Every node now represents a metabolite and every line describes a metabolite interconversion, i.e., enzymatic reaction. Based on this graphical representation, the mathematical model is then derived by translating nodes and lines in metabolite concentrations and enzymatic rate laws, for example the Michaelis-Menten equation. These rate equations are characterized by kinetic learn more parameters like enzymatic substrate affinity, Inhibitors,research,lifescience,medical i.e., the Michaelis-Menten constant KM, and the maximum enzyme activity vmax. This

process is crucial for the successful modeling approach as all further steps of mathematical analysis rely on these assumptions: if the interaction between two network components is described by equations or parameters which do not agree with Inhibitors,research,lifescience,medical confirmed experimental results, validation of simulation results by experimental data is not reliable anymore and the model becomes unfeasible. Although a vast number of metabolic interactions have intensively been characterized and many underlying laws of interaction are well known, like for example the Michaelis-Menten Inhibitors,research,lifescience,medical kinetics, deriving the most realistic model structure of a metabolic network becomes difficult

when assumptions about simplification have to be made. This is frequently the case for kinetic models, based on systems of ODEs, which are intended to provide an insight into the dynamics of metabolism. These dynamics are predominantly nonlinear and Inhibitors,research,lifescience,medical model systems are often characterized by a high-dimensional parameter space. Kinetic parameters, characterizing substrate affinity (KM) or inhibition (Ki),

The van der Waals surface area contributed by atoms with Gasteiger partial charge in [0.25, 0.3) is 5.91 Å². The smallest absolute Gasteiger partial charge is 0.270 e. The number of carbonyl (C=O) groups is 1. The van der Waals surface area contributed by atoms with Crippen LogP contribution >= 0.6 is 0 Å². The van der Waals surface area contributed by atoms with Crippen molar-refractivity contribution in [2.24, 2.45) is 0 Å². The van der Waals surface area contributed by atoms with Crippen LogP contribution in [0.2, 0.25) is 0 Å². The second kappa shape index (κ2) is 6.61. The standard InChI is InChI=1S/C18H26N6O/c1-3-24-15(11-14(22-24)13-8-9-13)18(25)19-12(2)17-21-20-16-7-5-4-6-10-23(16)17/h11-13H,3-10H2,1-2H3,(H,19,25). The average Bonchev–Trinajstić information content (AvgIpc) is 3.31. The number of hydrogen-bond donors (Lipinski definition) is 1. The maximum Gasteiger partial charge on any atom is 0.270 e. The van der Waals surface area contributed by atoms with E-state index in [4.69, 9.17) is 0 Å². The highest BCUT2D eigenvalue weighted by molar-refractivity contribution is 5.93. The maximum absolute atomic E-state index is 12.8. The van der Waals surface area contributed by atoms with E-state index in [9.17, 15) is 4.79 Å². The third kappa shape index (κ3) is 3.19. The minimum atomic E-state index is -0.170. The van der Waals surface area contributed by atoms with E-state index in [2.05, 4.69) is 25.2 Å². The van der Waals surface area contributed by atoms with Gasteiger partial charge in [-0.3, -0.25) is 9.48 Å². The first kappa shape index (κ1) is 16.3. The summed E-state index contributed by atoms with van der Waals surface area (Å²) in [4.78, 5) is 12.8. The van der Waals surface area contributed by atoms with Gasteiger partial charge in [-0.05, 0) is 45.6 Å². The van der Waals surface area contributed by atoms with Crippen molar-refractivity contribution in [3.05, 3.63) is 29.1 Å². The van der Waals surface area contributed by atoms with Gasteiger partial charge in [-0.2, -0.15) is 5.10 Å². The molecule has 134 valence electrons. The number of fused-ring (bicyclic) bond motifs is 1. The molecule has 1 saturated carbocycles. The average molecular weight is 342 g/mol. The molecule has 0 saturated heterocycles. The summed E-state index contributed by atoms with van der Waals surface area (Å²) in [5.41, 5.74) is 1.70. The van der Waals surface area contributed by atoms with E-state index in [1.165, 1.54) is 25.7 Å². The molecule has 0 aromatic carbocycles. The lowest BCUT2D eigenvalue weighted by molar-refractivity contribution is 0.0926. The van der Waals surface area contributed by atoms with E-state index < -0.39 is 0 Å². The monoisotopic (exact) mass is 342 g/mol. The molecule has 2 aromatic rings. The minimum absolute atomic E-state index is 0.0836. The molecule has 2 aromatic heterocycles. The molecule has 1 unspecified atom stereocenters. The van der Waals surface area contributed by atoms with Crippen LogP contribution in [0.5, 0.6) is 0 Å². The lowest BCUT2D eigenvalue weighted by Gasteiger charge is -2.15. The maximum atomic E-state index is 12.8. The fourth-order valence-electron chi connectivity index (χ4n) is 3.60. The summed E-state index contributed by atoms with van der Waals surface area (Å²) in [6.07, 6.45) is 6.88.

are often not directly accessible to experimental measurements. In addition to the everlasting question how results of in vitro measurements differ from in vivo data, experimental conditions, like the temperature or pH, significantly Inhibitors,research,lifescience,medical constrain their validity. Hence, besides the determination of a model structure, the process of mathematical identification of unknown kinetic parameters represents another crucial step in building a realistic ODE-based model to simulate dynamics of plant metabolism. To reduce the complexity of and also the number of unknown kinetic parameters, individual enzymatic steps might be summarized in blocks of interconversions directly linking the metabolite concentrations that have been quantified. These blocks of interconversion are confined by the rate-limiting steps, i.e., the enzymatic reaction representing a regulatory bottleneck for the synthesis/degradation of a metabolite. Measurement on the kinetic parameters of the corresponding enzymes then allows for the estimation of the kinetic characteristics of this metabolic pathway. This approach was recently applied to the analysis of diurnal dynamics of the central carbohydrate metabolism in leaves of Arabidopsis thaliana [35].